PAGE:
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:: Quicksilver in the Hand by Jamie Freeman
Quicksilver in the Hand by Jamie Freeman
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Julian and Tony meet in line at a David Sedaris book signing. "Promise me sixty blissful moments and I'll pass my whole life with you," Tony tells Julian. And, although the line is really little more than a charming pick-up line, a relationship does develop, told moment by moment from beginning to end in the 60 segments of this story. Love blooms in moments of passion, but as the clock ticks on, the cracks begin to show and Julian must choose between himself and the relationship he thinks he wants.
Julian is paying for a couple of plastic cups half-filled with wine.
“This is bogus, Julian.”
“Bogus? Really? A hundred and fifty thousand words in the language and you choose—”
“Bo-gus,” he says again.
Julian laughs. “Why?” he asks.
“You can’t capture the whole scope of a relationship in an hour, particularly in dance. It’s ridiculous.”
“What about two hours?”
“You know what I mean,” he says.
“What about in words?” Julian asks.
Tony shoots him a look, sees where this is going, swirls the yellow wine in his plastic cup. “That’s different,” he says.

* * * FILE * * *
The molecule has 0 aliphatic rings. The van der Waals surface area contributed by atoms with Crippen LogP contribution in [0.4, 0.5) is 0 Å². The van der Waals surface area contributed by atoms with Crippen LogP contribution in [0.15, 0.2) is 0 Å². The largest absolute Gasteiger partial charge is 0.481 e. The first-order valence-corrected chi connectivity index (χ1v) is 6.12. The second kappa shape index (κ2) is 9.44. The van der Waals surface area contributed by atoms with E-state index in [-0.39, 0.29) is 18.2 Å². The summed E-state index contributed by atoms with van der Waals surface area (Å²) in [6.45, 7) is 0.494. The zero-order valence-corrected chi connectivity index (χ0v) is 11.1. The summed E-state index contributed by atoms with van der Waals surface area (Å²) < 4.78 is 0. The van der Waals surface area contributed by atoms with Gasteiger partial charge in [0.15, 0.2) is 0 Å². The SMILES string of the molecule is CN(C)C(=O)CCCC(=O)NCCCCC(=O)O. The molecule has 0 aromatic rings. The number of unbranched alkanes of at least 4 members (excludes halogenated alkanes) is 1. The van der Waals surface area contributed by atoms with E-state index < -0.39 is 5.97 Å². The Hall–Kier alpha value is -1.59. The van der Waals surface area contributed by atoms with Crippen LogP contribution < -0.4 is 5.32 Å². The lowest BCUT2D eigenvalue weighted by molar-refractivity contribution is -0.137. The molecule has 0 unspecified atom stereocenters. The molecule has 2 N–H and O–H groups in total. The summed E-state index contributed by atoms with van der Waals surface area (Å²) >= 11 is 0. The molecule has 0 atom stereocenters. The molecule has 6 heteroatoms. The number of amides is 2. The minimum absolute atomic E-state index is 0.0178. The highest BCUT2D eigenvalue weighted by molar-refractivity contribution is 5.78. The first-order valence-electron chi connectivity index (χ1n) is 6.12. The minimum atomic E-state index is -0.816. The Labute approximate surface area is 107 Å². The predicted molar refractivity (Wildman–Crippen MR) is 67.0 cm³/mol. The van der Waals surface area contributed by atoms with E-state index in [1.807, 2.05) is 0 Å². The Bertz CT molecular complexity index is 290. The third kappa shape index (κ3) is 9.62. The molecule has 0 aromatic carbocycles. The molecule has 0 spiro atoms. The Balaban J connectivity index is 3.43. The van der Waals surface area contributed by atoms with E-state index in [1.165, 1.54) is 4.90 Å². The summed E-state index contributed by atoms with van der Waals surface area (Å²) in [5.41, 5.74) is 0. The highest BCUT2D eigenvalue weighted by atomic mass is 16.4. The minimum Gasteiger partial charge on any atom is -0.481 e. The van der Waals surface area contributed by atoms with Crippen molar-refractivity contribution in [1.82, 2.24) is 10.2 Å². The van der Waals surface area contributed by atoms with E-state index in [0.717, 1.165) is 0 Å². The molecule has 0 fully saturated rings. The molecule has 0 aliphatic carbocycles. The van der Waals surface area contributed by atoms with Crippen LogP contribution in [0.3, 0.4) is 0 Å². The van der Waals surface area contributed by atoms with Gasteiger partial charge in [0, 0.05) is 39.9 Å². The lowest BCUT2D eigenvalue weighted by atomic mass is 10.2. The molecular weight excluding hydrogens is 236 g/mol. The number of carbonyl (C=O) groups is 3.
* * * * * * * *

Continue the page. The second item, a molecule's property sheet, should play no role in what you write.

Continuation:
“Talking about love is like dancing about architecture.”
Tony does a double take. “That’s what I’m saying.”
Julian shrugs and smiles. “It’s from a movie where people spend a lot of time talking about love.”
“But not dancing.”
“A little bit of dancing, actually.”
“But dancing can’t tell the story alone; you have to have words.”
“What about paintings?” Julian says.
“Different again. Dance is like…it’s not really… I mean, you can’t tell a story with dance. Not like you can with a movie or a song or a story. Nobody really understands this stuff; they just nod and talk about movement and emotion and crap and they only know what it’s about because they read the program.”
“Swan Lake, The Nutcracker, The Red Shoes…” Julian says, taking a sip of wine to cover his smile.
“You’re just saying that because your friend choreographed this mess.”
The lights dim for a moment; voices rise and bodies begin to move around the theater lobby. Torsos bend as hands discard empty plastic cups, hands are clasped together, and legs propel diverse bodies into alignment as the audience re-enters the theater.
Tony takes Julian’s hand and kisses him lightly on the knuckles.
A tall woman in a blue pantsuit nudges past Julian, her elbow sliding disdainfully along his back.
He barely notices.
Published by: Untreed Reads
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